UFC 154 went down Saturday night at the Bell Centre in Montreal, Quebec. In the main event, Georges St-Pierre defeated Carlos Condit to unify the welterweight title. Though that particular outcome was consistent with most observer expectations, there was a surprise or two in the action. For that matter, several fights up and down the card had moments or outcomes that, to one extent or another, ran counter to conventional wisdom.
Here are five surprises from the Great White North.
If you looked at the two mugs after the main event and had no idea what happened, you might have assumed a major upset had just taken place.
Though Condit certainly received his own share of rather visible punishment—most notably a gushing cut below his hairline—St-Pierre appeared much worse for wear. A demonic Condit head kick in the third round raised a hematoma near St-Pierre's right temple, and several sharp punches, elbows and knees had the UFC's most marketable face marked up pretty, well, markedly.
Condit has an aggressive and violent fighting style, but I don't think anyone foresaw St-Pierre talking through a bag of ice at the post-fight press conference.
For this one, the surprise was in the sameness.
Every close MMA observer knew about the immense power generated by Johny Hendricks' left hand. So on its face, the fact that he scored a knockout in the co-main event—and probably earned himself No. 1 contender status in the process—is not shocking.
What did come as a surprise, at least to me, was just that little sense of history repeating.
Almost exactly one year ago, Hendricks first entered the division's top echelon with a knockout of Jon Fitch. That one came by left hook, and took a mere 12 seconds.
Last night, Hendricks must have been feeling sluggish, because this one dragged on for 46 seconds, before Hendricks stiffened Martin Kampmann with—you guessed it—the left hook. Afterward, UFC President Dana White noted at the post-fight press conference that Hendricks even landed the punch in the same spot as he had with Fitch.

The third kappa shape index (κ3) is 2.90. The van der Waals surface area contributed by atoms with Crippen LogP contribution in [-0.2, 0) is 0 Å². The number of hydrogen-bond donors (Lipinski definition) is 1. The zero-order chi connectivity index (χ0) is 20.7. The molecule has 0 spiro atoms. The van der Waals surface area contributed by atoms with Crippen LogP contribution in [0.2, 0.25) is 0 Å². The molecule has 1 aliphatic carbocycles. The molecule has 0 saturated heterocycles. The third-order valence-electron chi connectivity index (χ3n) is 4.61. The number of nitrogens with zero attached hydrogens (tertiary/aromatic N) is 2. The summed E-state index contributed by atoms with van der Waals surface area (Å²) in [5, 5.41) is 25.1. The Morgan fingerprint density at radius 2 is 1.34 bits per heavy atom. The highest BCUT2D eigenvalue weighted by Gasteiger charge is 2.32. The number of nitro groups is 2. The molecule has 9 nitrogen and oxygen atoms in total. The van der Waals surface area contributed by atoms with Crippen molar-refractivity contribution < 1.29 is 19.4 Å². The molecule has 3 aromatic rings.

Mark Bocek is one of the lightweight division's best technical grapplers. But he's not the most athletically gifted fighter. If you'll pardon the technical parlance, Mark Bocek is slower than the maple syrup of his native Canada flowing up a muddy hill one gray December morn.
So everyone figured that if the fight stayed standing, Dos Anjos would have an edge, but if it went to the ground, Bocek could grind out a victory.
Pretty surprising, then, when Dos Anjos not only stifled Bocek's takedowns but landed several of his own and dominated the fight in all phases. He exposed and embarrassed Bocek, and in so doing established himself as a new force at 155 pounds.
World-class Muay Thai striker Cyrille Diabate is not exactly the slickest customer when it comes to the ground game. Last night, he didn't need to be after Chad Griggs made what was in retrospect possibly a regrettable decision when he lifted his chin and charged directly into Diabate's fist.
Griggs followed up that strategic stroke by falling down, and Diabate proceeded to seek and then sink in a rear-naked choke. It was the light heavyweight's first submission win in six UFC contests.
Probably the biggest surprise of the night came from the middleweight division, where Tom Lawlor clashed with up-and-coming Francis Carmont.
Though Carmont avoided major damage, Lawlor was the clear aggressor throughout. Carmont seemed to be thinking too much as Lawlor charged forward time after time.
So it came as a bit of a noodle scratcher when the judges awarded the split-decision win to Carmont. And in a sign of how vexing it truly was, the French Canadian crowd booed the win from Montreal resident Carmont.